On the heels of its $3.3 billion acquisition of Jet.com, Walmart released its Q2 earnings report, showing a comparable store sales increase of 1.6% and a slight revenue improvement of 0.5%. In response to the better-than-anticipated earnings, the retail giant upgraded its full-year guidance, from a range of $4.00 to $4.30 per share to $4.15 to $4.35 per share.
Although the comparable store sales increase marks its biggest sales jump in four years, Walmart now has more to be excited about beyond its physical stores. E-Commerce sales at the brand grew by 11.8%, driven by a 13.0% jump in gross merchandise volume. The online sales jump was a much-needed shot in the arm for Walmart, especially since the company’s e-Commerce sales only grew 7% in Q1, with digital sales growth having fallen for five straight quarters prior.
Such positive momentum is all Walmart could have asked for as it continues to play catch-up with Amazon. While Amazon still dominates from a sales perspective, Walmart’s acquisition of Jet.com not only brings the e-Commerce brand under its umbrella but gives it the opportunity to leverage the consumer-facing transparent volume pricing negotiation technology that comes with it.
With lower prices and dynamic pricing already having been Jet.com’s key points of differentiation, Walmart now is tasked with spreading these offering to its enormous customer base.
Even prior to the Jet.com acquisition, Walmart had taken plenty of strides to beef up its e-Commerce and omnichannel offerings. The retailer is partnering with on-demand delivery services Uber, Lyft and Deliv to pilot a new online grocery delivery service, and Walmart recently made its ShippingPass two-day fulfillment service open to all U.S. consumers. A Shipping Pass membership costs $49 per year, nearly half the $99 total of chief competitor Amazon Prime. The introduction of ShippingPass also coincided with an increase in products made available online, with Walmart.com displaying as many as 15 million items, almost double the eight million listed in May, according to the Wall Street Journal.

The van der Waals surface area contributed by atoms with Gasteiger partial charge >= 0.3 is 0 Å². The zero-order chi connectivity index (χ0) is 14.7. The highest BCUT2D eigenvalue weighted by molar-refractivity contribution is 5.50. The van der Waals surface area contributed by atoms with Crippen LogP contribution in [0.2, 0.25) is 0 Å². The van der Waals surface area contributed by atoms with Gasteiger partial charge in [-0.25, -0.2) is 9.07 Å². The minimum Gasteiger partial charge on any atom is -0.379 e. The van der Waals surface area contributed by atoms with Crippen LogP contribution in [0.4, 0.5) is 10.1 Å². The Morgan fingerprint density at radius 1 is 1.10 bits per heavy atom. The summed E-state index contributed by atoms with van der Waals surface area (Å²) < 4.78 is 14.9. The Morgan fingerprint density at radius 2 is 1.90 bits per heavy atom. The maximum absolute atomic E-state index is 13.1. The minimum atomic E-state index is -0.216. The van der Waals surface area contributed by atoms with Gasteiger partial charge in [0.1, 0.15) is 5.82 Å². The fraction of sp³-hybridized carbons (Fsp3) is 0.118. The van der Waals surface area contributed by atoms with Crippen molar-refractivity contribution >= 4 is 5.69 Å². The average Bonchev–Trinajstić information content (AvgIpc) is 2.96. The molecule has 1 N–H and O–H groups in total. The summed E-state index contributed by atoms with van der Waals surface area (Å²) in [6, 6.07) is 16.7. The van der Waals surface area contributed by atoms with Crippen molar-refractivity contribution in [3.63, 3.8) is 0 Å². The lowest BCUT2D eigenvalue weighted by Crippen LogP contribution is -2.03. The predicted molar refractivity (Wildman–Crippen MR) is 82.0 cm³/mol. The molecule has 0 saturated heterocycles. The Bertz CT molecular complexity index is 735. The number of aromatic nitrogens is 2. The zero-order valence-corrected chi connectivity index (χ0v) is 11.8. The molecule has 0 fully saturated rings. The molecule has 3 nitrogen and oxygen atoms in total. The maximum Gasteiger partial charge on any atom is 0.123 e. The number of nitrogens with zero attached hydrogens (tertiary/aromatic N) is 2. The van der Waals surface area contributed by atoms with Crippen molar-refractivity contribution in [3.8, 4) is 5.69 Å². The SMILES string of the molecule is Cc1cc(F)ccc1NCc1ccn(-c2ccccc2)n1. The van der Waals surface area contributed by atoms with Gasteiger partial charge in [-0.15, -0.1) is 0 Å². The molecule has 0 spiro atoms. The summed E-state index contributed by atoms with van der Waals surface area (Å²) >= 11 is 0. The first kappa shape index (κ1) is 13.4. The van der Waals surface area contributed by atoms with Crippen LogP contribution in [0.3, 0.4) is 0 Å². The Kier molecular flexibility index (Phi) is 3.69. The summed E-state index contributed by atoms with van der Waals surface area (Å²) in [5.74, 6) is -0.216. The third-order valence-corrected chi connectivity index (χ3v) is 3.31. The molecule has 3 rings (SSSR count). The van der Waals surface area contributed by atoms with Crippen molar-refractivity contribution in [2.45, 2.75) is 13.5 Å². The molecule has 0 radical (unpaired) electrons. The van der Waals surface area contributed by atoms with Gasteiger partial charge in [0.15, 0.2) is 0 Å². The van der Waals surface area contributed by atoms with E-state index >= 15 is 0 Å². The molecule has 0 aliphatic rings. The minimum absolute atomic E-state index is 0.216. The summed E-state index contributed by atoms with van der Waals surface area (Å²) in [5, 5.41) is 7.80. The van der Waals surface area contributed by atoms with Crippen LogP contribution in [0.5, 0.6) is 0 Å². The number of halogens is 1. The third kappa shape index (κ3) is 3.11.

Target’s E-Commerce Slowdown Raises Concerns
The good news for Walmart actually highlights a stark contrast with one of its key competitors: Target. While Target already has plenty to worry about in its brick-and-mortar stores, showing its first comparable sales loss in two years and experiencing a 2.2% decrease in store transactions, the retailer now has to keep a watchful eye on its slumping e-Commerce sales as well.
The retailer’s 16% growth rate in digital sales dipped from its 23% growth in Q1, and is only half the 34% growth rate of Q4 2015. Although e-Commerce sales only represent 3.3% of Target’s sales as a whole, stagnation in the digital channel is certainly not the direction the brand wants to go in if it already has an existing traffic problem within its stores.